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View Full Version : My observations about a book reading by a local author that I stumbled upon today...



hopeful
12-23-2007, 05:49 AM
Okay, as far as I can tell, if you are not a " big name author," doing a book signing can be really TOUGH.

This woman at the reading I stumbed upon today was a local writer and a vet. Her book appeared to be a mystery about a vet that also involved a lot of interesting tidbits about animal behavior. Cute, no? I thought it seemed rather intriguing.

But here was the situation: She was placed in a good spot (near the front of the store), and since this was a Saturday, just a few days before Christmas, there was a TON of foot traffic.

The problem was that all of the people at the store were there for one thing and one thing only: getting their gifts and getting the heck out of there. They were not browsing casually. They were not in the mood to stroll around or to chat up an author they did not know. And so, as well placed as she was in the store, and as many people as there were bustling all around her, she did not seem to be getting much attention at all. It made me sad.

But even I -- knowing the tough spot she was in -- failed to stop by her table, because, like everyone else, I was in a mad rush to get this errand over with and move on to my next errand.

I felt bad/guilty about not showing any solidarity with a fellow "non-big-name" local writer, but at the same time, I had to "keep moving" today or else.

Anyone have any thoughts on this kind of scenario, and/or have any of you observed anything similar?

Thanks!

- hopeful

Don Allen
12-23-2007, 07:40 AM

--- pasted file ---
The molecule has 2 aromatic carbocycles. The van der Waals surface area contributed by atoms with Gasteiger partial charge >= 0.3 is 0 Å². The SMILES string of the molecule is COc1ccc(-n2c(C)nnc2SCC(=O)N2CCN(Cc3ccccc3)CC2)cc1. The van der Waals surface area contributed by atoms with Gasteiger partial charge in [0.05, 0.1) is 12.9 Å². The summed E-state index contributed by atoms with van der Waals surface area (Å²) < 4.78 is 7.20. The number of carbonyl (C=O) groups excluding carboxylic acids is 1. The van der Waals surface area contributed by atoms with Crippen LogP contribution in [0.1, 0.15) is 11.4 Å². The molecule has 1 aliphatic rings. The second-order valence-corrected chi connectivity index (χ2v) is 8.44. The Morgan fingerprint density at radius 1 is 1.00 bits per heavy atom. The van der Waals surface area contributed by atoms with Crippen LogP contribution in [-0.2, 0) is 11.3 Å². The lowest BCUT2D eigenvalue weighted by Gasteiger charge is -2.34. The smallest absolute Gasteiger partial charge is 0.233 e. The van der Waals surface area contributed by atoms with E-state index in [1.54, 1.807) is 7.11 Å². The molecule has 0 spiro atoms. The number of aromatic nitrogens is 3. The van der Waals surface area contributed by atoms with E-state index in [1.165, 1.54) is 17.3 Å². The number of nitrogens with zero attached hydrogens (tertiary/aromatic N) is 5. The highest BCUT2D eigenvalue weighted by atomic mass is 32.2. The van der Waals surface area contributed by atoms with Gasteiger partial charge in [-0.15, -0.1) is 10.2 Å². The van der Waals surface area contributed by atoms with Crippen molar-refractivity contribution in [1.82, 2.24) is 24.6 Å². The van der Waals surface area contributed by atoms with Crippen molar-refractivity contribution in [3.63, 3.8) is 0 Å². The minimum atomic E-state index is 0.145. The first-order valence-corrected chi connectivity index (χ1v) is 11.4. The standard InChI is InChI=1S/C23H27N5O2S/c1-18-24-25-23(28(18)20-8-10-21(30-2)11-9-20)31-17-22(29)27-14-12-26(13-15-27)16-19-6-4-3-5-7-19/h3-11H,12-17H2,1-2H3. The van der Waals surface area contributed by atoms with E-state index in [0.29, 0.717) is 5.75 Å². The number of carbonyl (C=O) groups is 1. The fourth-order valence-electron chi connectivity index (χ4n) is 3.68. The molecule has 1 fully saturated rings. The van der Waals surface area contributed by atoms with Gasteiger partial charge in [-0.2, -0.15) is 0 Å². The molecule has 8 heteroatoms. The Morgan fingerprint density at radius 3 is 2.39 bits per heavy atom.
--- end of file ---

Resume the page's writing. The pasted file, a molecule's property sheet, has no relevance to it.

I think that happens a lot actually. At least that's what I've read. She probably hoped for the foot traffic and maybe the number of people got her some interest. Also, it really helps if you have some sales ability as an author. You need to stand up and shake peoples hands like a politician on a mission...

Dustry Joe
12-23-2007, 11:29 AM
I would say she could probably do better having a table at a vet's convention. When you're working a niche, it's better to play it than the mass numbers

hopeful
12-25-2007, 01:56 AM
Thanks for your excellent observations!

- hopeful

HeronW
12-25-2007, 02:22 AM
Her timing could have been better. Doing it two weeks ago, or even after the holidays when people are returning gifts would have placed her in a less hectic frame.

Inky
12-25-2007, 09:16 AM
I went to one book signing, thinking to support a local author. It was his first book. Not really sure I'll ever do something like that again. Personality is everything, when dealing with strangers and hawking your wares at the same time. This guy was an arrogant jerk. I reached out to shake his hand, announced I was an author too; therefore, understood the commitment he'd just undertook, I was told: 'Yeah, sure, move along..pfff, everyone's a writer--gotta story."

I put his book down and walked away. Turns out, he was rude to quite a few people. So, my opinion, unless you're a big name, perhaps many people simply can't be bothered with the average Joe and his book signings?

Toothpaste
12-25-2007, 09:43 AM
Like what Don said. JA Konrath writes a good deal about this stuff. He says (and I agree) that you can't just sit at the table and expect people to come up to you. You have to mingle, talk with people, and push your product.

I was the BEA (book expo of America in NY city) signing ARCs at my publisher's table. I got a fair few people who came up and wanted one, but this is an environment where everyone knows authors will be signing books so they scout you out (even newbies like me). However, my problem was I was sitting at a table that was set up for meetings not signings, also I guess I don't really look like an author (whatever an author looks like) because even when people came up to the table and picked up the book I had to say, "Would you like me to sign that for you?" And they'd be all surprised and go, "Oh are you the author?!"

By the end of my session I was getting so comfortable at talking to people I would call out to passers by who otherwise would have continued right past me: "Come on, you know you want a signed ARC!" Most laughed and would come over.

Anyway, point is, you have to put yourself out there and not just wait for people to come to you. It's annoying, but true.

Stormhawk